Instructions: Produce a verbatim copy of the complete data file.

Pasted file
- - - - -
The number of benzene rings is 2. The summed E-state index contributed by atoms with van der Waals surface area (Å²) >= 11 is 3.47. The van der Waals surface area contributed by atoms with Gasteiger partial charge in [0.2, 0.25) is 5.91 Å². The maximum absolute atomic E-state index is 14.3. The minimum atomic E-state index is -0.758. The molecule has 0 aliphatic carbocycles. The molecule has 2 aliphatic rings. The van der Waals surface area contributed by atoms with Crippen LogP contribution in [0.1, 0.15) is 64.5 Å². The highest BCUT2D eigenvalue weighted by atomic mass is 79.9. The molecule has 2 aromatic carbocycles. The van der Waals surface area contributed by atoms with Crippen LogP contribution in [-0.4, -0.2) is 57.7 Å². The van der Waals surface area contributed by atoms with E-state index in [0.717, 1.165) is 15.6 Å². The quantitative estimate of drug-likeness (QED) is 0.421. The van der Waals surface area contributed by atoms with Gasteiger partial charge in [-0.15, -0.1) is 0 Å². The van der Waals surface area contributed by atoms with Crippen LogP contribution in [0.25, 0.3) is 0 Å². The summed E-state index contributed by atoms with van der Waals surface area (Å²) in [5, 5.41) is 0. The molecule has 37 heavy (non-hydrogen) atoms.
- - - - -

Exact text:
The number of benzene rings is 2. The summed E-state index contributed by atoms with van der Waals surface area (Å²) >= 11 is 3.47. The van der Waals surface area contributed by atoms with Gasteiger partial charge in [0.2, 0.25) is 5.91 Å². The maximum absolute atomic E-state index is 14.3. The minimum atomic E-state index is -0.758. The molecule has 0 aliphatic carbocycles. The molecule has 2 aliphatic rings. The van der Waals surface area contributed by atoms with Crippen LogP contribution in [0.1, 0.15) is 64.5 Å². The highest BCUT2D eigenvalue weighted by atomic mass is 79.9. The molecule has 2 aromatic carbocycles. The van der Waals surface area contributed by atoms with Crippen LogP contribution in [-0.4, -0.2) is 57.7 Å². The van der Waals surface area contributed by atoms with E-state index in [0.717, 1.165) is 15.6 Å². The quantitative estimate of drug-likeness (QED) is 0.421. The van der Waals surface area contributed by atoms with Gasteiger partial charge in [-0.15, -0.1) is 0 Å². The van der Waals surface area contributed by atoms with Crippen LogP contribution in [0.25, 0.3) is 0 Å². The summed E-state index contributed by atoms with van der Waals surface area (Å²) in [5, 5.41) is 0. The molecule has 37 heavy (non-hydrogen) atoms.